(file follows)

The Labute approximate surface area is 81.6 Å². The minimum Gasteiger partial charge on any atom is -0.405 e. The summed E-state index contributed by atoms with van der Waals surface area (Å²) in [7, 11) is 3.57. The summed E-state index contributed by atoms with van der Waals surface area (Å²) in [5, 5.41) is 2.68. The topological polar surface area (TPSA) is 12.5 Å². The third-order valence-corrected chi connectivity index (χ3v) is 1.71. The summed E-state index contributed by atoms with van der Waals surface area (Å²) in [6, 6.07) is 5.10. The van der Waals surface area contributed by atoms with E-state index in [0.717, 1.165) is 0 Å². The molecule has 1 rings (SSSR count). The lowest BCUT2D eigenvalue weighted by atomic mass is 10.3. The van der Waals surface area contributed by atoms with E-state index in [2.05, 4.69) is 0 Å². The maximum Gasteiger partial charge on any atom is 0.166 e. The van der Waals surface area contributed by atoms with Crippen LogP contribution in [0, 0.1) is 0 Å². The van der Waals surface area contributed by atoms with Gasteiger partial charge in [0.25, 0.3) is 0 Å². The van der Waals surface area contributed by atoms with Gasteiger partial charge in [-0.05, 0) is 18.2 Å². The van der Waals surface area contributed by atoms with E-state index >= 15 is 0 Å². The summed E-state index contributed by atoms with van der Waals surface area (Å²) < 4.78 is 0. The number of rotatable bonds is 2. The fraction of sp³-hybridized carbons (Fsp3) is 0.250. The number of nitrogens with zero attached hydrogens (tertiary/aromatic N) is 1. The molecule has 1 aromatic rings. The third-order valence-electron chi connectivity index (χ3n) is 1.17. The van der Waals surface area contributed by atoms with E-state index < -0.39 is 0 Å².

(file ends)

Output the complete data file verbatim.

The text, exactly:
The Labute approximate surface area is 81.6 Å². The minimum Gasteiger partial charge on any atom is -0.405 e. The summed E-state index contributed by atoms with van der Waals surface area (Å²) in [7, 11) is 3.57. The summed E-state index contributed by atoms with van der Waals surface area (Å²) in [5, 5.41) is 2.68. The topological polar surface area (TPSA) is 12.5 Å². The third-order valence-corrected chi connectivity index (χ3v) is 1.71. The summed E-state index contributed by atoms with van der Waals surface area (Å²) in [6, 6.07) is 5.10. The van der Waals surface area contributed by atoms with E-state index in [0.717, 1.165) is 0 Å². The molecule has 1 rings (SSSR count). The lowest BCUT2D eigenvalue weighted by atomic mass is 10.3. The van der Waals surface area contributed by atoms with E-state index in [2.05, 4.69) is 0 Å². The maximum Gasteiger partial charge on any atom is 0.166 e. The van der Waals surface area contributed by atoms with Crippen LogP contribution in [0, 0.1) is 0 Å². The van der Waals surface area contributed by atoms with Gasteiger partial charge in [0.25, 0.3) is 0 Å². The van der Waals surface area contributed by atoms with Gasteiger partial charge in [-0.05, 0) is 18.2 Å². The van der Waals surface area contributed by atoms with E-state index >= 15 is 0 Å². The summed E-state index contributed by atoms with van der Waals surface area (Å²) < 4.78 is 0. The number of rotatable bonds is 2. The fraction of sp³-hybridized carbons (Fsp3) is 0.250. The number of nitrogens with zero attached hydrogens (tertiary/aromatic N) is 1. The molecule has 1 aromatic rings. The third-order valence-electron chi connectivity index (χ3n) is 1.17. The van der Waals surface area contributed by atoms with E-state index < -0.39 is 0 Å².